Paul Crenshaw

Highwire

The old board hung like a highwire from the crumbling pumphouse to the rock wall a few feet away. The pumphouse roof had been ripped off years ago, and only the cinderblocks remained, three or four feet high, though they seem much higher now in memory. This was our old stone house alongside a county highway, with sidewalks and rock terraces where we were always finding scorpions and spiders, at an age when we sought such things out because the insides of our lives were quickly coming apart.

The board was weathered and cracked and could have broken at anytime, but when my parents were hurling words at one another, I went out my window and climbed the pumphouse wall to practice my highwire act. The board teetered when I put a foot on it and wobbled when I put two. It was wide enough to walk and thick enough to hold my slight weight at eight, but I always thought, with the shouts filtering through the walls of the house and the sun sinking behind the blue hills and the cold night coming on, that the board stood a thousand feet high and crossed a thousand feet of chasm and any wrong move would send me into the abyss. I walked carefully, arms out for balance, worn tennis shoes searching each step before committing, hoping the shouts never reached a crescendo that might tilt my balance and send me pinwheeling down into the darkness.

After two steps I’d stop, wondering what would happen when I reached the other side. It seems clear to me now I was trying to decide which parent I would continue to love. Some days, stuck in the middle and wobbling back and forth on the board, there seemed nothing to do but wait. The world was falling apart and whatever was careening toward us was as cold as the coming weather. I took the last two steps to the end of the board where it lay over the rock wall, and once, early that winter when our house seethed with suspicion, I noticed a narrow recess beneath the board.  When I kneeled down to look I could see the dark skin of a frog or perhaps a scorpion—I was very young—wintering there, struck dumb with the cold of its surroundings and sluggish in its responses. I wanted to run and tell my father what I had found, but he was busy breaking apart, so instead I went back across the board with my arms held out, trying to find balance in a tilted world. When I reached the crumbling wall I could hear the house, so I crossed back and knelt to see beneath the board again, assuming, since it had not stung me already, that whatever lay sleeping was benign.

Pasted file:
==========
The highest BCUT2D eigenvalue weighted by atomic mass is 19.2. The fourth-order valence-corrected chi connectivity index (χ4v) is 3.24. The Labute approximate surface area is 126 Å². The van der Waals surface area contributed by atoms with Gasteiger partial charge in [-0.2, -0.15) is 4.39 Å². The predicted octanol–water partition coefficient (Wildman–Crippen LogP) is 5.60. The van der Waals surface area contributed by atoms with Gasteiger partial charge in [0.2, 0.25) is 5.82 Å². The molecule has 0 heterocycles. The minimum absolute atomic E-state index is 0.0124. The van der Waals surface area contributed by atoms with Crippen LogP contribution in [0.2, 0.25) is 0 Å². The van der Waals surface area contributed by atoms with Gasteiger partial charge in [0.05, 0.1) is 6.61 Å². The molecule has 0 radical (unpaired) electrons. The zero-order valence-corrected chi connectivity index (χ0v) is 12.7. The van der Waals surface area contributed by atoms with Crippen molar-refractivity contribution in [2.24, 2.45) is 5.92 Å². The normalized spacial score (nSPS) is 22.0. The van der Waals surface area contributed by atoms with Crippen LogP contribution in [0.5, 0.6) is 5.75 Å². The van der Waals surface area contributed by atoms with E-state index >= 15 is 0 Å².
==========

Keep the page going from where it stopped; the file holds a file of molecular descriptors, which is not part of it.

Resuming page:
All through that winter I went across the narrow chasm, pretending any fall would hurt me, any tilt or slide would cause it all to come crashing down. Pretending that if I could keep crossing safely I could hold it all together, that I could bridge the growing gap in our house, that I could travel from one parent to the other as easily as I crossed the chasm. When shouting broke out I fled the house to the board propped between the walls that I considered two sides of the world, though I never specified which was safety and which danger, if there were any difference between the two. Some days I poked beneath the board with a stick, or my hand, to feel the hard skin, to wonder what waited, sleeping.

Who can say how many times I crossed safely? While the walls shook and the snow came colder each day and my father came closer to leaving. While the phone rang and rang. While my mother cried in the cold. While my brother grew more distant, and I imagined the chasm beneath me growing as well. At each successful crossing I peered into the recess beneath the board to see the spider or scorpion sleeping, waiting for spring and warm weather, which in my mind was still so far away.

And who can see what waits for us in the hollow recesses beneath our feet? In the spring my father left. His breath bloomed before him but already the world was warming. On the day he piled his truck full of his things, I went out to take down the board that had held me aloft all through that winter as our house leaked heat like something had torn inside. I was tired of moving between worlds, wanting both feet on solid ground. When I grabbed the board I heard a rattle, and when I moved it I saw the snake, come alive now when I thought the danger gone. It would be years before I spoke to my father. And though I can still see the snake uncoiling toward me, it had grown so slow with the cold that it would be years before it struck.


Paul Crenshaw’s stories and essays have appeared or are forthcoming in Best American Essays, Best American Nonrequired Reading, anthologies by W.W. Norton and Houghton Mifflin, Glimmer Train, Ecotone, North American Review and Brevity, among others. He teaches writing and literature at Elon University, and has recently discovered, at a local bakery, Nutella croissants and caramel pecan brownies.

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